3 years, 11 months ago
February Half-Term’s a strange holiday. We’ve just got over the festive spend and we’re expected to be entertaining again so soon and in such a miserable month when all we really want to think about is willing spring to arrive and quick about it. So in the spirit of helpfulness (one of our New Year’s resolutions that’s been surprisingly easy to stick with) we’re handing out free stuff all over this February. From beach-mad dog fun on the wild and wanton South Coast of England to shameless fromage tasting in La France, everything is for the taking. Occasional tipping and buying after trying is sometimes polite, but mostly you can keep your cash in your pocket. Enjoy!
FREE DOGS, CORNWALL
Most of Cornwall’s best loved beaches don’t allow pets during the summer and sad-faced canines are a poignant sight during the busiest months of the year. So if you want to indulge yourself and your dog’s passion for big, beautiful spaces then roam wild and free on some of the UK’s best sand and sea this Half Term – it’s allowed.
ART BASE, ST. IVES, CORNWALL
Bored or too big for beaches (if that’s possible)? Art Base at Tate, St. Ives runs from 14 – 21st February 2015 and is all about sneaking in some art education with a lot of creativity and entertainment. The focus for under 18’s this Half-Term is photography and it’s free www.tate.org.uk.
TRAWL AMSTERDAM FOR TIPS
Sandemans Walking Tours are taking over Europe and a good thing too we say. They’re totally free (tips are always welcome). The local guides are enthusiastic, friendly and know the dark underbelly of their city intimately. You can expect tales well beyond dates and places. And they’re a great introduction to cities like Amsterdam where the casually cycling, coolly beautiful natives could give you the impression it’s an easy place to understand. www.neweuropetours.eu
FREE GOATS, THE BRITISH MUSEUM, LONDON
One of the most famous museums in the world is always free and always family friendly, but it’s going all out to entertain this half-term with an entire week of activities dedicated to celebrating The Year of the Goat. Kids of all ages are invited to take part in everything from creating a huge artwork in the Great Court to tales of ancient China and sensory play for the under 5s – just come along and join in is how it works. www.britishmuseum.org
FREE FOOD, PARIS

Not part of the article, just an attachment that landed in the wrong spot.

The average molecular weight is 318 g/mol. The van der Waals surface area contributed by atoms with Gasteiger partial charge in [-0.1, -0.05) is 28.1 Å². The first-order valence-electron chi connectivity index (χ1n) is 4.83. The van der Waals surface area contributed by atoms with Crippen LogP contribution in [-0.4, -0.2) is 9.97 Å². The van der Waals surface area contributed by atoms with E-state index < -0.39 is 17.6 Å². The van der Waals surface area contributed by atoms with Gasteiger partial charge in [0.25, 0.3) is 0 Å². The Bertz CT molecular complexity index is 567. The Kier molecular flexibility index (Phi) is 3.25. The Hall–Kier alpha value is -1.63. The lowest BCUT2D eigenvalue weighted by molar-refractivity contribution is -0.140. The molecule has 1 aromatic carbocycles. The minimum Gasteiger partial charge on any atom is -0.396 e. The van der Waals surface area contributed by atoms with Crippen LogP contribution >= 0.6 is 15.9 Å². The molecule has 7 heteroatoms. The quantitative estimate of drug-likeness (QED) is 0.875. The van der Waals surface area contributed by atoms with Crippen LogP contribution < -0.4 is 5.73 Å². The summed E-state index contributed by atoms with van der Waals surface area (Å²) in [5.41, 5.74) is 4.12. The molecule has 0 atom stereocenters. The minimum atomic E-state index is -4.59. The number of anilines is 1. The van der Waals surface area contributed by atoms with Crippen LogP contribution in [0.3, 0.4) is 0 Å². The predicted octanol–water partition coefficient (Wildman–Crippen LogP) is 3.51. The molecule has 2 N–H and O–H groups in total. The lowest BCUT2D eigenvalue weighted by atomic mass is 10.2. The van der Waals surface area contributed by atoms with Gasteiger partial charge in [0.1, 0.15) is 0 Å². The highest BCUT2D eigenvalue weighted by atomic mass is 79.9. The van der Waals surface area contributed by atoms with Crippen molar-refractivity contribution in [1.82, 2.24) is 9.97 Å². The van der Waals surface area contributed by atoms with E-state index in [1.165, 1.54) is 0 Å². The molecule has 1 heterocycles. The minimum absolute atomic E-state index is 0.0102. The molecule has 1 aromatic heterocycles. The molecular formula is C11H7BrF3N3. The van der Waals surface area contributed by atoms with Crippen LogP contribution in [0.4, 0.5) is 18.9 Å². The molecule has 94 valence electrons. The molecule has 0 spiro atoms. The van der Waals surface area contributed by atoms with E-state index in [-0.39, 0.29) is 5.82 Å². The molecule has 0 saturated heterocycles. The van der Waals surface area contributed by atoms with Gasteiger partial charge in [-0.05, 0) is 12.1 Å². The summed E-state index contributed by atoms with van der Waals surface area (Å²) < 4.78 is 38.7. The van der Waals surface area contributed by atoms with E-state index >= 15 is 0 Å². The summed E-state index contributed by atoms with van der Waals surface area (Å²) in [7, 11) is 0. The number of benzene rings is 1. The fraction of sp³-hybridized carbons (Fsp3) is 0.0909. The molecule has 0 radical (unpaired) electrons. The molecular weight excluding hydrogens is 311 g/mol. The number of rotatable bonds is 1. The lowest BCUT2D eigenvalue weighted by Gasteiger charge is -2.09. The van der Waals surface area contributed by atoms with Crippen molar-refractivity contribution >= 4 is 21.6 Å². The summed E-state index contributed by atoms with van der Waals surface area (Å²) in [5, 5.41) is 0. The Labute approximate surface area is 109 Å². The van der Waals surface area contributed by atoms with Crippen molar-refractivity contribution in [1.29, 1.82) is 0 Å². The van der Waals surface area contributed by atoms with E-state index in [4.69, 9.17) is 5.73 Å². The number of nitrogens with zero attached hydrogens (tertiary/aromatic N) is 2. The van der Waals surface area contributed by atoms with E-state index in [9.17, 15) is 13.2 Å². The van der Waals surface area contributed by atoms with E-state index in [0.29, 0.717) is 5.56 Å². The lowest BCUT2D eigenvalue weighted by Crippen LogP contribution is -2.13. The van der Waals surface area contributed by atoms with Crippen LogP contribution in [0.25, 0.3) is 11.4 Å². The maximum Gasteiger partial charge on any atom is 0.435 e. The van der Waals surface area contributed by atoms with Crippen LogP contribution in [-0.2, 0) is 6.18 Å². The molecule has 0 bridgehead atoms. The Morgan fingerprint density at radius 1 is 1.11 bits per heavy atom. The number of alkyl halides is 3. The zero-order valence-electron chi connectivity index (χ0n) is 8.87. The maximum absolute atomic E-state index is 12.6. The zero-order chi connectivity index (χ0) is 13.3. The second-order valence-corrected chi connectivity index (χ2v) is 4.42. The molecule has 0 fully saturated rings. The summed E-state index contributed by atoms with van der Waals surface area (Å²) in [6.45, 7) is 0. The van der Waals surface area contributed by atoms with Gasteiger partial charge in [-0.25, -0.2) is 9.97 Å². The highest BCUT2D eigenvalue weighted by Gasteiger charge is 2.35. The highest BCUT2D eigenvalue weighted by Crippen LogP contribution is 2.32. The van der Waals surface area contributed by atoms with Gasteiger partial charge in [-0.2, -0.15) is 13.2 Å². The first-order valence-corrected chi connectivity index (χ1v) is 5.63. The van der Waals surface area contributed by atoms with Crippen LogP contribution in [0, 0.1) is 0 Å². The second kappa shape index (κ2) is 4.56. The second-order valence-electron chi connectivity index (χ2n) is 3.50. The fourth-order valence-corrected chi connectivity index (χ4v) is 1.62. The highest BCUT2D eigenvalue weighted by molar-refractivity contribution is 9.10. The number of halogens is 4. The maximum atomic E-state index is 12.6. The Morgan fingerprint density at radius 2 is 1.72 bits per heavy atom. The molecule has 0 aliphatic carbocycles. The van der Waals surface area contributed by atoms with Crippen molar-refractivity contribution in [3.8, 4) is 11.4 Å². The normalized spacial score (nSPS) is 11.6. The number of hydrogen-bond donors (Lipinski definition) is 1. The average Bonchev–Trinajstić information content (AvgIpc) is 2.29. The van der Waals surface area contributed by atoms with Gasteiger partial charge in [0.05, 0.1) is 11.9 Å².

Nothing’s more traditionally Parisian than doing the rounds of the city’s early morning markets. Most visitors head for Marché des Enfants Rouges in the ancient and lovely 3rd arrondissement. It’s one of the oldest markets in Paris and definitely should be seen. But if you want to try before you buy our choice is Marché Batignolles in the 17th. Probably the best bio market in the city and as seriously artisan as you’d expect in the arrondissement that’s home of choice to artists with agents, published writers, bohemian US ex pats and quietly wealthy young families. The stall holders are enthusiastic, interesting and generous. Ask to taste their wares with no shame. You don’t have to buy, but unless you’ve packed a will of iron, good luck with that in the face of temptation.
FREE VIEW EDINBURGH
The National Museum of Scotland in Edinburgh is amazing: familiar, slightly odd and often vaguely sinister. This half-term it’s free (as always) and worth a visit to see some of the collections planned for the 10 new galleries due in 2016. Including a huge Beluga Whale skull from the inexplicably disorientated mammal washed up on the beach at Montrose, specially commissioned contemporary silver and the first Electroglide carbon fibre guitar (made in Scotland in 1984). And it’s February. So Edinburgh is doing atmospheric as standard and the best view ever of the Old Town’s higgledy, piggledy rooftops as the low winter sun sets is the one from the top floor of the museum – even if you see nothing else for free, don’t miss this.
FREE FELLS, WALKS AND WATERFALLS, THE LAKE DISTRICT NATIONAL PARK
If you’re strong and can resist the lure of cosy pubs and tiny tearooms and quaint local shops, you’re welcome to wander the mysterious and magnificent Lake District unhindered by demands for cash. There are hundreds of marked walks (usefully graded by difficulty, good for dogs, family friendly, short, long …….). Waterfalls are many and have been known to inspire great works in their time. The dramatic fells are not for the faint of heart but if you’re game they’re worth the effort. And little towns and villages all over are just as pretty and storybook as you’d expect from the land that birthed the whimsy of Beatrix Potter.